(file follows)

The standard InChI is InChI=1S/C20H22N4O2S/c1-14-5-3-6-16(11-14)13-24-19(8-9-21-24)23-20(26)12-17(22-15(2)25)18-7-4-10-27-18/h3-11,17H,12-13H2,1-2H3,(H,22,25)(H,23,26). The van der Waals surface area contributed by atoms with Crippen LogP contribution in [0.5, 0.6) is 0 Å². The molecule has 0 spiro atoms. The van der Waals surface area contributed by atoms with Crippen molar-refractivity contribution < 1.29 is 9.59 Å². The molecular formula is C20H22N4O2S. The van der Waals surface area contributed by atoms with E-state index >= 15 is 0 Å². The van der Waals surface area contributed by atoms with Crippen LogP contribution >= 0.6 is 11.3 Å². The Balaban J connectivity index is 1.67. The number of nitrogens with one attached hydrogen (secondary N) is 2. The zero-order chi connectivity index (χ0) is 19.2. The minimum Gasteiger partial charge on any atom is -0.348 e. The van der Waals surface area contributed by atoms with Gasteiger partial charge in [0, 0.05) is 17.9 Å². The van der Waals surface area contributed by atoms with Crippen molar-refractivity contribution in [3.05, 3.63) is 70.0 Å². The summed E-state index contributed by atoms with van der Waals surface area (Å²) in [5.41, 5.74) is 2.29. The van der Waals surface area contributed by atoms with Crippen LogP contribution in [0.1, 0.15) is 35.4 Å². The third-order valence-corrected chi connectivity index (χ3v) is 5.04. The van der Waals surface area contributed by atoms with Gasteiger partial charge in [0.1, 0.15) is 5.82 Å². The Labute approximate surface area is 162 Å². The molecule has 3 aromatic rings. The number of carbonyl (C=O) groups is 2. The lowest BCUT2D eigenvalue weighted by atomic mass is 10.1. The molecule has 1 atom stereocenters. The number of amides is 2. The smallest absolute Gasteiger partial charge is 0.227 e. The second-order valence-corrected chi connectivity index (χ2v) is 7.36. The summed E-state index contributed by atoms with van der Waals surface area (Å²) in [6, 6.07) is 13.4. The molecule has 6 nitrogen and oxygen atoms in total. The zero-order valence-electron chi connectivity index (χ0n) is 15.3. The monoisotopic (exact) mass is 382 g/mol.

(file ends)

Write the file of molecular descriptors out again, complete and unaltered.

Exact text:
The standard InChI is InChI=1S/C20H22N4O2S/c1-14-5-3-6-16(11-14)13-24-19(8-9-21-24)23-20(26)12-17(22-15(2)25)18-7-4-10-27-18/h3-11,17H,12-13H2,1-2H3,(H,22,25)(H,23,26). The van der Waals surface area contributed by atoms with Crippen LogP contribution in [0.5, 0.6) is 0 Å². The molecule has 0 spiro atoms. The van der Waals surface area contributed by atoms with Crippen molar-refractivity contribution < 1.29 is 9.59 Å². The molecular formula is C20H22N4O2S. The van der Waals surface area contributed by atoms with E-state index >= 15 is 0 Å². The van der Waals surface area contributed by atoms with Crippen LogP contribution >= 0.6 is 11.3 Å². The Balaban J connectivity index is 1.67. The number of nitrogens with one attached hydrogen (secondary N) is 2. The zero-order chi connectivity index (χ0) is 19.2. The minimum Gasteiger partial charge on any atom is -0.348 e. The van der Waals surface area contributed by atoms with Gasteiger partial charge in [0, 0.05) is 17.9 Å². The van der Waals surface area contributed by atoms with Crippen molar-refractivity contribution in [3.05, 3.63) is 70.0 Å². The summed E-state index contributed by atoms with van der Waals surface area (Å²) in [5.41, 5.74) is 2.29. The van der Waals surface area contributed by atoms with Crippen LogP contribution in [0.1, 0.15) is 35.4 Å². The third-order valence-corrected chi connectivity index (χ3v) is 5.04. The van der Waals surface area contributed by atoms with Gasteiger partial charge in [0.1, 0.15) is 5.82 Å². The Labute approximate surface area is 162 Å². The molecule has 3 aromatic rings. The number of carbonyl (C=O) groups is 2. The lowest BCUT2D eigenvalue weighted by atomic mass is 10.1. The molecule has 1 atom stereocenters. The number of amides is 2. The smallest absolute Gasteiger partial charge is 0.227 e. The second-order valence-corrected chi connectivity index (χ2v) is 7.36. The summed E-state index contributed by atoms with van der Waals surface area (Å²) in [6, 6.07) is 13.4. The molecule has 6 nitrogen and oxygen atoms in total. The zero-order valence-electron chi connectivity index (χ0n) is 15.3. The monoisotopic (exact) mass is 382 g/mol.